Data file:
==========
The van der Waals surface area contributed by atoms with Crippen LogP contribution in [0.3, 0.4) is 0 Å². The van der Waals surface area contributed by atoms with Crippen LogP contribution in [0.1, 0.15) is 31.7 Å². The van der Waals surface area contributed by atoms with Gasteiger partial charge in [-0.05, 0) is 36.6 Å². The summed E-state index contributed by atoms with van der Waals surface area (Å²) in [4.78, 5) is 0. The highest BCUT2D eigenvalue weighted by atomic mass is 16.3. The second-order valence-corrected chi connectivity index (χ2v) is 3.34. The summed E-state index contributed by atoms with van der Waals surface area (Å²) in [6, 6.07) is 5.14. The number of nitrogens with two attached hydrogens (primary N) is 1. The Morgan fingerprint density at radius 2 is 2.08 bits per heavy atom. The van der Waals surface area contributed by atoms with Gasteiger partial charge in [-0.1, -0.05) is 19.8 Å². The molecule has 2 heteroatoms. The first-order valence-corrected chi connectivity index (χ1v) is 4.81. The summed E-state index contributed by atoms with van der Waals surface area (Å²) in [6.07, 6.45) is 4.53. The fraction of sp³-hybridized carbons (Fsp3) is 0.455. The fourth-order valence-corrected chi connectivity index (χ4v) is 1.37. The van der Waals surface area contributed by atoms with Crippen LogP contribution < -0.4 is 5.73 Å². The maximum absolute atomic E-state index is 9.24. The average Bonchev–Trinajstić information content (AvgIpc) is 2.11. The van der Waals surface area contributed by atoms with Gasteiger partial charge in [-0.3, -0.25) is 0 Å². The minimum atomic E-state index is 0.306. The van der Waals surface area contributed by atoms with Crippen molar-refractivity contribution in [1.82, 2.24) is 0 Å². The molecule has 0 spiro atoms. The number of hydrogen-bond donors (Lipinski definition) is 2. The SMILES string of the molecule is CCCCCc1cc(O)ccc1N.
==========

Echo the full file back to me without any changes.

The van der Waals surface area contributed by atoms with Crippen LogP contribution in [0.3, 0.4) is 0 Å². The van der Waals surface area contributed by atoms with Crippen LogP contribution in [0.1, 0.15) is 31.7 Å². The van der Waals surface area contributed by atoms with Gasteiger partial charge in [-0.05, 0) is 36.6 Å². The summed E-state index contributed by atoms with van der Waals surface area (Å²) in [4.78, 5) is 0. The highest BCUT2D eigenvalue weighted by atomic mass is 16.3. The second-order valence-corrected chi connectivity index (χ2v) is 3.34. The summed E-state index contributed by atoms with van der Waals surface area (Å²) in [6, 6.07) is 5.14. The number of nitrogens with two attached hydrogens (primary N) is 1. The Morgan fingerprint density at radius 2 is 2.08 bits per heavy atom. The van der Waals surface area contributed by atoms with Gasteiger partial charge in [-0.1, -0.05) is 19.8 Å². The molecule has 2 heteroatoms. The first-order valence-corrected chi connectivity index (χ1v) is 4.81. The summed E-state index contributed by atoms with van der Waals surface area (Å²) in [6.07, 6.45) is 4.53. The fraction of sp³-hybridized carbons (Fsp3) is 0.455. The fourth-order valence-corrected chi connectivity index (χ4v) is 1.37. The van der Waals surface area contributed by atoms with Crippen LogP contribution < -0.4 is 5.73 Å². The maximum absolute atomic E-state index is 9.24. The average Bonchev–Trinajstić information content (AvgIpc) is 2.11. The van der Waals surface area contributed by atoms with Gasteiger partial charge in [-0.3, -0.25) is 0 Å². The minimum atomic E-state index is 0.306. The van der Waals surface area contributed by atoms with Crippen molar-refractivity contribution in [1.82, 2.24) is 0 Å². The molecule has 0 spiro atoms. The number of hydrogen-bond donors (Lipinski definition) is 2. The SMILES string of the molecule is CCCCCc1cc(O)ccc1N.